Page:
18 May 2021| | 3 min read
The Reading Agency to pilot integrated model for Summer Reading Challenge 2021 in Newcastle
- National charity working with Newcastle libraries to pilot a new partnership approach, designed to increase access for children to the 2021 Summer Reading Challenge
- Children in targeted areas to receive Challenge collector packs at the end of the summer term, along with access to the public library through primary schools and other settings
- Model offers a cost-effective ‘£1 a child’ approach to support learning catch-up and ensure children who need the benefits of reading most have access to summer reading activity
National charity The Reading Agency is working with Newcastle Libraries and other library authority partners across the UK to pilot a local authority partnership model for delivery of this year's Summer Reading Challenge. The annual reading for pleasure programme delivered in partnership with public libraries reaches over 700,000 children across the UK each year, keeping them reading through the summer with incentives and fun activities. This year’s Wild World Heroes themed Challenge in partnership with WWF will launch in June/July 2021.
Through the local authority pilot work and supported by a new digital Challenge platform, the charity and its library partners will be aiming to increase engagement in the Challenge to children who might not normally take part, particularly those in areas of disadvantage. Evidence shows that the Challenge is an effective Covid recovery tool, encouraging reading for pleasure over the summer holidays, building reading skills and confidence, and helping to prevent the 'dip' in reading skills while children are out of school.
The pilot involves public libraries working with other local authority partners including education, social care, children’s services and public health to support universal and/or targeted entitlement to summer reading activity through the Summer Reading Challenge via primary schools and other relevant networks. For £1 per child, authorities can provide access to the Challenge plus a range of incentives and rewards to encourage the reading habit – all free to children and families at the point of access. A cohort of library services have been testing the response to the proposed model with local authority partners, with ten authorities securing cross-authority support to pilot the approach in 2021.
The pilot model is based on public library services working at a strategic level across the local authority to support universal access to the benefits of summer reading activity whilst also targeting communities most in need. Evidence shows this engagement is likely to deliver an increase and improvement in reading engagement, motivation, confidence and communication skills. There is also evidence to show that engagement with the Challenge supports wellbeing and family connectedness vital in a post pandemic landscape where children are estimated to have lost at least two months of learning in reading and existing inequalities have been amplified.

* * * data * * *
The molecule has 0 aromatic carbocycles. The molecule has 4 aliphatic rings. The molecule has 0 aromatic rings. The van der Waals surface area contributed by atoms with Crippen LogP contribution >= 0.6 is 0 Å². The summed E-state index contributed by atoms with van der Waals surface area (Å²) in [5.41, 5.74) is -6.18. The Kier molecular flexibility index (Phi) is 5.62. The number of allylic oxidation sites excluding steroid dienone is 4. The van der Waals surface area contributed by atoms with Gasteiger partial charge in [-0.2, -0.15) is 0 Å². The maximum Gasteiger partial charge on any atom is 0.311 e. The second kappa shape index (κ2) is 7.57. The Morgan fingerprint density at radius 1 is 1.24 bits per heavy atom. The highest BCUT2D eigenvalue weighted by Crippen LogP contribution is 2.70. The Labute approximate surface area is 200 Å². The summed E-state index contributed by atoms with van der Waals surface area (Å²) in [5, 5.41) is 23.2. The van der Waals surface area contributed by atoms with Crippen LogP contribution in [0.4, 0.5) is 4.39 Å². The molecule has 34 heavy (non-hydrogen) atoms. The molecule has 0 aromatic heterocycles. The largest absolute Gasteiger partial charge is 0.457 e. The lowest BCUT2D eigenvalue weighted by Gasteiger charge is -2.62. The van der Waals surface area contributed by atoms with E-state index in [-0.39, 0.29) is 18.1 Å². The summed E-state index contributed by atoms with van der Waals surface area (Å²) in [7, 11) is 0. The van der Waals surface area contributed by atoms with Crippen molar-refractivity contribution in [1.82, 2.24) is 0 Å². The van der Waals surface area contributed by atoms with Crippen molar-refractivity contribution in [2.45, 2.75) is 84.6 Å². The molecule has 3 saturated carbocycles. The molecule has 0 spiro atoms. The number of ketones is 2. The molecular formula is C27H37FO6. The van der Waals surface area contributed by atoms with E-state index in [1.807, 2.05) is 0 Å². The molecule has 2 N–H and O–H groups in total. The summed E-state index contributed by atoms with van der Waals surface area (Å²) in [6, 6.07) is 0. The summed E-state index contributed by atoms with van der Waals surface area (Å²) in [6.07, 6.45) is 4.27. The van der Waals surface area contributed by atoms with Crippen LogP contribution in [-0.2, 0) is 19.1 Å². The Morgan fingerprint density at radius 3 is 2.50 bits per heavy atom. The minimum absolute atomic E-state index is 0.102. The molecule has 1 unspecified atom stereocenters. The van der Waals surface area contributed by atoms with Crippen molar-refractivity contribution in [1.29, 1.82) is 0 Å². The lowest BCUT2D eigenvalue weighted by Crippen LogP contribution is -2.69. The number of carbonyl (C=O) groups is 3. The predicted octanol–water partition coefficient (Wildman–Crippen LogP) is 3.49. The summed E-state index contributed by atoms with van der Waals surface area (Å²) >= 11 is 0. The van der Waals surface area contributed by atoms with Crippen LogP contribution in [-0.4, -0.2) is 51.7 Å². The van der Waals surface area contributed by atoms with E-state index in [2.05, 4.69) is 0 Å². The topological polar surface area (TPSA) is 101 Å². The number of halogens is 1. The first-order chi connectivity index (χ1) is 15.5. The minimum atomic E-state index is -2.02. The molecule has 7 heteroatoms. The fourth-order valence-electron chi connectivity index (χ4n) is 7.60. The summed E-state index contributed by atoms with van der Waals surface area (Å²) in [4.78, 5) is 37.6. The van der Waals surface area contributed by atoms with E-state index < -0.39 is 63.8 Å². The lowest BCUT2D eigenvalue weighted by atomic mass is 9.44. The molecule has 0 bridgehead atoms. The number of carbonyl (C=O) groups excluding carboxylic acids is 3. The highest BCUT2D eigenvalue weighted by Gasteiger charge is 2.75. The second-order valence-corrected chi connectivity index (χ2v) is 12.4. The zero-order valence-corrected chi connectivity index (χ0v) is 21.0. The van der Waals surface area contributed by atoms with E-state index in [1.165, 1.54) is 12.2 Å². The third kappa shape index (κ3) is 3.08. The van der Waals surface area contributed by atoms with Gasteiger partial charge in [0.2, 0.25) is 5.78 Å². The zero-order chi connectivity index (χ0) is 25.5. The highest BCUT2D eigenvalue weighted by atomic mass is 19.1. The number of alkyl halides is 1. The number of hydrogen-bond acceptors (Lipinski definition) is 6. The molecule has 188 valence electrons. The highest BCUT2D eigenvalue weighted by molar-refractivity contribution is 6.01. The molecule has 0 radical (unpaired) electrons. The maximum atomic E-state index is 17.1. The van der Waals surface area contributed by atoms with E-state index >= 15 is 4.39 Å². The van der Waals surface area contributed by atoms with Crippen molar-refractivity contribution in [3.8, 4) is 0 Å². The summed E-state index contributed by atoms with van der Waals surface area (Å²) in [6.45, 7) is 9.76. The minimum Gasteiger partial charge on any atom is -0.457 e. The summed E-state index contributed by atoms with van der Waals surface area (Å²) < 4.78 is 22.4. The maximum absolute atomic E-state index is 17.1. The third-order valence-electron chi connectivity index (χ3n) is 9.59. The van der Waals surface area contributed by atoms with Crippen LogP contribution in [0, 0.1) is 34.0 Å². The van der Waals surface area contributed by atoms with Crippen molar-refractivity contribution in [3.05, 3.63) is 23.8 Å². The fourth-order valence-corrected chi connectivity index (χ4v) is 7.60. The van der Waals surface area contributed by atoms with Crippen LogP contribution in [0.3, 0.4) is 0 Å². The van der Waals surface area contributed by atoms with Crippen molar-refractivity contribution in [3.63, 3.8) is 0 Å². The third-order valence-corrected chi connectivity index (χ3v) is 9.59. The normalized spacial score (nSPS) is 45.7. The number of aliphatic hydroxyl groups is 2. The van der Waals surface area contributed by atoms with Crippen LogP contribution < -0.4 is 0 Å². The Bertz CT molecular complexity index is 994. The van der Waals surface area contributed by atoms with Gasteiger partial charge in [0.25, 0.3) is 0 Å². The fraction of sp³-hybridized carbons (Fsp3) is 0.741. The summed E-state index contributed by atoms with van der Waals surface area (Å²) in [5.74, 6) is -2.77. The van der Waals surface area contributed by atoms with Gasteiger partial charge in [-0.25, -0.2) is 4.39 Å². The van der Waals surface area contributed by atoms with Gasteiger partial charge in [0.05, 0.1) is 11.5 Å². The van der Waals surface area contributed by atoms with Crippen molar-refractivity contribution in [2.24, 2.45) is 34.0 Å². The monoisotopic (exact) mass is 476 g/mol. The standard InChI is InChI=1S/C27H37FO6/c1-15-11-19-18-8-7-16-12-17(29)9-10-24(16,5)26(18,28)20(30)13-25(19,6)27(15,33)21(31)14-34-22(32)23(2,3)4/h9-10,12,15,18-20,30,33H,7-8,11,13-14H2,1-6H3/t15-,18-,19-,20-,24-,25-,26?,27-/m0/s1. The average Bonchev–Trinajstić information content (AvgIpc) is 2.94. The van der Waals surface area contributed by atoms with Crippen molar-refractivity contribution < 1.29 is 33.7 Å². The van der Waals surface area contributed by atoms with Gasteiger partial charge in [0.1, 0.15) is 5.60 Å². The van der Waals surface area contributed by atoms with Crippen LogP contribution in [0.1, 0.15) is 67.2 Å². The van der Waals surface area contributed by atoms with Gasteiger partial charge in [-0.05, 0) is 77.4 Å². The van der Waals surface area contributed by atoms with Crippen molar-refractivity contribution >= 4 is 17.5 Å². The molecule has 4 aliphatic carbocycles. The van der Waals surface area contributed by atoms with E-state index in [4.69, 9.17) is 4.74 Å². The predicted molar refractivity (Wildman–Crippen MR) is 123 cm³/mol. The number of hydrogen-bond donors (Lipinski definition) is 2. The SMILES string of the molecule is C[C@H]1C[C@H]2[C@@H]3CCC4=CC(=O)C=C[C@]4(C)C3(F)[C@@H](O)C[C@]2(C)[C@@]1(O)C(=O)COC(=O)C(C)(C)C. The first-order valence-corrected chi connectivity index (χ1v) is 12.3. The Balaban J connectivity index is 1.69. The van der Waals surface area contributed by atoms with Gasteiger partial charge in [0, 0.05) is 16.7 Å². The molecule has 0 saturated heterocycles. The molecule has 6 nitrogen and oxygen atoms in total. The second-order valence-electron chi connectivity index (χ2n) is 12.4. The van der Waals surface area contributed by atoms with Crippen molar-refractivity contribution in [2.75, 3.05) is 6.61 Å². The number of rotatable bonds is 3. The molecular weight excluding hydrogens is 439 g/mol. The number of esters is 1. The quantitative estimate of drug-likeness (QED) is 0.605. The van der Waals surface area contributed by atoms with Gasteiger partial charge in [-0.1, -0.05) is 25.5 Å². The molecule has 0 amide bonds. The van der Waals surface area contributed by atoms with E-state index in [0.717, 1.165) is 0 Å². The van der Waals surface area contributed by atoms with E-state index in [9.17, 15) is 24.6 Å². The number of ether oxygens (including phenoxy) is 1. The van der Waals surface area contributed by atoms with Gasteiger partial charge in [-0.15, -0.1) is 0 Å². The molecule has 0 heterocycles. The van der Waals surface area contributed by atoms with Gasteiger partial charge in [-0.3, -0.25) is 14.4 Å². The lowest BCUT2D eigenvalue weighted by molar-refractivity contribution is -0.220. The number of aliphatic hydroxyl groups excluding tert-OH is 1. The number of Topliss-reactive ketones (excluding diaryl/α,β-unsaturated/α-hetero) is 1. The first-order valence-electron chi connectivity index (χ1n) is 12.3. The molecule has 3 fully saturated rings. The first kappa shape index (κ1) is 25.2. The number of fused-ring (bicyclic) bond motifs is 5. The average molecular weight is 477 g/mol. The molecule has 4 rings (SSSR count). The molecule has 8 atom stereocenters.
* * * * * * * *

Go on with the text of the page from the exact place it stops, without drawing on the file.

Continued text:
Cohort authorities are testing a range of approaches with the aim of expanding Summer Reading Challenge reach and entitlement - library services taking part in the pilot, with support from local authorities, include those in: Newcastle, Oldham, the London boroughs of Newham and Islington, Staffordshire, Leeds, Manchester, Libraries NI (Northern Ireland), Portsmouth and Jersey. Collectively, the services are aiming to reach over 100,000 additional children with the new model.
Paula Holland, Cabinet member for Education and Skills said;
'Newcastle is proud to be a child friendly, family first city and we are thrilled to have been selected to take part in the Summer Reading Challenge.
'Children and young people in all corners of the city have been dramatically impacted by the pandemic, they have missed out on essential learning, socialising and development opportunities. We are working with partners across the city to create new, exciting, and engaging opportunities to kick start their learning and ignite their imaginations.
'Our libraries will be open to everyone and we will encourage all families, including those from deprived backgrounds, to visit a library and enter the wonderful world of books. Reading accelerates language development and will help young people realise their potential in the classroom.'
Karen Napier, CEO, The Reading Agency said: “Never has it been more important to support children's engagement with the proven power of reading and start their reading journeys. Reading not only develops life skills and learning but also supports mental health and well-being.
"The past year has been particularly challenging for children across the country, and we hope that by working with local authorities on this new integrated approach, the benefits of the Summer Reading Challenge will reach more families than ever."